Male voice: [To Luke Randall] I wanted to ask, uh, ask you what do you intend to do to protect Aesthetic Realism?

Luke Randall: Well, the thing is, I definitely never intend to go near an H bar or dock or anything like that. I, I...

Main Interrogator #1: So you're going to live deprived. What else do you intend to do?

Luke Randall: I don't know; I don't know.

Main Interrogator #1: Well, sir, think! This is what we're here for.

Luke Randall: I really don't know.

Main Interrogator #1: Mr. Randall, I'll just, I'll say it quietly. Which do you think would take better care of Aesthetic Realism: if you came to a decision about something, or if you were told what to do?

Luke Randall: If I came to a decision....

Main Interrogator #1: I will not hesitate to tell you what I think you should do, but I think it would be far better for Aesthetic Realism if you made the decision.

Luke Randall: I agree with that.

Main Interrogator #1: So will you please tell us what you think should be.

Luke Randall: I don't know!

Main Interrogator #1: FIND YOUR WAY!

Luke Randall: I, I, it's, this...

Male voice: You want to be told what to do, and then you can have contempt for Aesthetic Realism and work it into this situation where you are hurt.

Luke Randall: I said that one of the worst things I did feel in some way I was looking to be told or asked to leave. Um, and that, but I don't know, other than the fact that I myself decided that I should not be a consultant-in-training, I don't know what else follows. It's something that I've given a lot of my life to Aesthetic Realism. I don't know...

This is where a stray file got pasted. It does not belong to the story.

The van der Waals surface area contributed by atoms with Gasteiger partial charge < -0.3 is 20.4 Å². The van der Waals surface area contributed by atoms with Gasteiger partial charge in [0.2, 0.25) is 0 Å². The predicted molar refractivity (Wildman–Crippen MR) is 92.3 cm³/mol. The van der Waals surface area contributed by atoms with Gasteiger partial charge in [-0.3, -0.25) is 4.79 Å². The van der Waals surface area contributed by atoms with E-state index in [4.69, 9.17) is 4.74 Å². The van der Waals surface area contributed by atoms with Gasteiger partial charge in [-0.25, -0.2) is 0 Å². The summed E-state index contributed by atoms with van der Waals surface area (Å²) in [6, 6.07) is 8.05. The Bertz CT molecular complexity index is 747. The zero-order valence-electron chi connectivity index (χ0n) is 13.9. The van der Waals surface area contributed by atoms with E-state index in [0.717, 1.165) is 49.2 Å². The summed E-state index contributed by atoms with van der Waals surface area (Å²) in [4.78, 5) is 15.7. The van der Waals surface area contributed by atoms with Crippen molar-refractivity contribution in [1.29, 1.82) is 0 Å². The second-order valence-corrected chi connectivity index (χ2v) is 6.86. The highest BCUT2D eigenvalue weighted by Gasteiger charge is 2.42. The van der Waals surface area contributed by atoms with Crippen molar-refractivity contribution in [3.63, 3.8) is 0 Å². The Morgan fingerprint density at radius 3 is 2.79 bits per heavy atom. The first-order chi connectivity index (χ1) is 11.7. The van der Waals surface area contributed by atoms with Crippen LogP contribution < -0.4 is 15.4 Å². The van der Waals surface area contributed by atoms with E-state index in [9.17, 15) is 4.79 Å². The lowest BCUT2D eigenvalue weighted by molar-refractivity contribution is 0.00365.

Female voice: You've given to Aesthetic Realism!

Another female voice: You have given nothing to Aesthetic Realism!

Main Interrogator #1: You've been, as you've studied [garbled] a leech!

Female voice: Luke Randall, I heard Eli Siegel talk about you, and I've watched him in classes at 67 Jane Street and want to take care of your life. And I - it is un - it's not unbelievable, which is what's unfortunate to see you sit there, simply interested in protecting YOUR OWN GOD DAMN NARROW SELF with your wife joining you, AFTER Mr. Siegel is dead, not giving a DAMN what you put anybody through, not caring what you did to every man in this room, every man who is walking around the street homosexual, the possibilities of all the people that saw you. And you are sitting there, COLD, disinterested, like the whole DAMN THING doesn't matter, and your wife is joining you. And then you take a fit because a couple of people are critical of you? You better figure out what you think should be!